What is ‘Dead Butt Syndrome’ and how do you prevent it?

Cropped shot of a young businessman experiencing back pain while working at his desk
Sitting for extended periods of time can lead to all sorts of pain and aches. (Getty Images) (PeopleImages via Getty Images)

Sitting down for hours at a time is a normal part of our everyday lives, but people are becoming more aware of the dangers of a sedentary lifestyle.

Health experts warn that sitting down for too long without getting up and moving around can be detrimental to our physical health, resulting in stiff muscles and pain. It can also increase the risk of heart disease and diabetes, among other illnesses.

However, it might be a lesser known fact that sitting down for long periods of time can also make the muscles in your buttocks 'forget' their essential functions. According to fitness experts, this is known medically as 'gluteal amnesia', or 'dead butt syndrome'.

Despite the light-hearted name, dead butt syndrome can have serious effects on the body. The muscles in our glutes are important for stabilising the pelvis and maintaining proper body alignment - if they 'forget' their roles, it can lead to pain and loss of strength.

What is dead butt syndrome?

Woman hand holding her bottom because hemorrhoids
Sometimes, sitting for too long can lead to numbness and pain in your glute muscles. (Getty Images) (bymuratdeniz via Getty Images)

Fitness experts at Mirafit.co.uk, a fitness equipment brand, say the condition occurs when the glute muscles become inactive because of extended periods of sitting, lack of physical activity, or improper muscle engagement.

However, dead butt syndrome is entirely preventable - and as with most issues that are linked to sitting down for too long, the answer lies in getting up and making sure you move.

"Preventative techniques and treatments usually include specific exercises to strengthen and reactivate the glutes and adjustments to daily habits to prevent further muscle inactivity."

What are the symptoms?

Main symptoms of ‘dead butt syndrome’ include:

  • Numbness in the glutes

  • Pain that starts in the lower back or bottom and runs down the back of the leg

  • Pain in the calves

  • Loss of strength in the glutes and hip flexors

  • Lower back pain

  • Knee pain

How do you prevent ‘dead butt syndrome’?

Mirafit’s fitness experts say: "It’s not always easy changing your lifestyle and habits if you are busy at work in front of a computer all day. However, prevention is always better than cure."

Make sure you get up and stretch or move around, instead of sitting at your desk all day. (Getty Images)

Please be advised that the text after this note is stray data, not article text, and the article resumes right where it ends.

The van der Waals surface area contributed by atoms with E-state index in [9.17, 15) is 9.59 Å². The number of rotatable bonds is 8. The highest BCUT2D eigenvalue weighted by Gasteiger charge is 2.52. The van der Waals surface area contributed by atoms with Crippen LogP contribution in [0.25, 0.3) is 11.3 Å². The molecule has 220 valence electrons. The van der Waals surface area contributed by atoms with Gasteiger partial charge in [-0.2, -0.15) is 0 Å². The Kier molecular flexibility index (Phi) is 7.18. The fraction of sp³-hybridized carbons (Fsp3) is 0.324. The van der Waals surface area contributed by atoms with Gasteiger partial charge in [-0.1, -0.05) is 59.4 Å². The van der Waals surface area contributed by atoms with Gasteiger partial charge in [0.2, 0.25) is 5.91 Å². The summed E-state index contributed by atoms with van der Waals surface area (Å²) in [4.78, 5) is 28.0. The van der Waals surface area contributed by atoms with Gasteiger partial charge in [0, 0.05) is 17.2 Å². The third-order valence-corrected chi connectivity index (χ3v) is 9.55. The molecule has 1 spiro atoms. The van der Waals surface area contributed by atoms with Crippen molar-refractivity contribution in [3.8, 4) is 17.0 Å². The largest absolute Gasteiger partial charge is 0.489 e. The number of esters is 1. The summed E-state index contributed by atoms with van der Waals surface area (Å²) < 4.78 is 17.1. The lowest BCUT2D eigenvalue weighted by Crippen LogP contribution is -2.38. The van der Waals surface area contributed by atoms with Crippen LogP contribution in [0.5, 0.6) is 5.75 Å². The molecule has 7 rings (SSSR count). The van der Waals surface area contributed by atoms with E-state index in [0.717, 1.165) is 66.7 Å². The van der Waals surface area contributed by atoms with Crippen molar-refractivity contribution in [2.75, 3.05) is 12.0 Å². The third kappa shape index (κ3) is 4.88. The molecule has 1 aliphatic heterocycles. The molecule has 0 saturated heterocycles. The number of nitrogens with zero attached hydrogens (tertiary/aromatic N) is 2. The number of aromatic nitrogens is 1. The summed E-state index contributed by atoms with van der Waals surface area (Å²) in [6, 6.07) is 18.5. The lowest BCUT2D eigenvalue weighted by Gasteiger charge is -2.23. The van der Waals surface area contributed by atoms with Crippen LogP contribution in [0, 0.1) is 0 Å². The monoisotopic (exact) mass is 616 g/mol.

Make sure you get up and stretch or move around, instead of sitting at your desk all day. (Getty Images) (Westend61 via Getty Images)

Some tips to help combat the condition include:

  • Set a timer for every hour to remind yourself to get up and move aorund for a few minutes

  • Sit upright rather than slouching, as this will help open the hip flexors and ease stress on the glutes

  • Add exercises to your daily routine that will strengthen and condition the glutes and relieve tightness in the hips

Top exercises to prevent ‘dead butt syndrome’

Banded squats

Incorporating a resistance band around your knees when you do squats can help strengthen the glutes, quads and hamstrings, as well as target the gluteus medius muscle for a more extensive workout.

Monster walk

Place a resistance band around your ankles and position your feet slightly wider than hip-width apart. Take small steps forward at a slow pace. You will experience activation in the outer muscles of your glutes during this exercise.

Frog glute bridges

A standard glute bridge involves laying on the floor with your knees bent and raising your hips towards the ceiling. In a frog glute bridge, you position your feet closer to your bum and push your knees outwards, before raising your hips to the ceiling. This increases the engagement of the outer glute muscles.

Side plank with leg raise

In a side plank position, with your elbow placed beneath your shoulder, lift and lower your upper leg. This activates the gluteus medius, as well as stabilising the hips on the opposite side.

Drop lunge

In order to perform a drop lunge, start with feet together and take a step back with one foot, crossing it behind the standing leg. Drop the knee towards the floor, then push off the front food to return to the starting position. This increases hip mobility and strengthens the outer glutes and thighs.


Start with laying on your back with arms extended in front of your shoulders and knees bent above the hips. Extend one arm and the opposite leg away from you, then return to the starting position and switch sides. This workout stregnthens abdominal muscles and promotes proper hip alignment.

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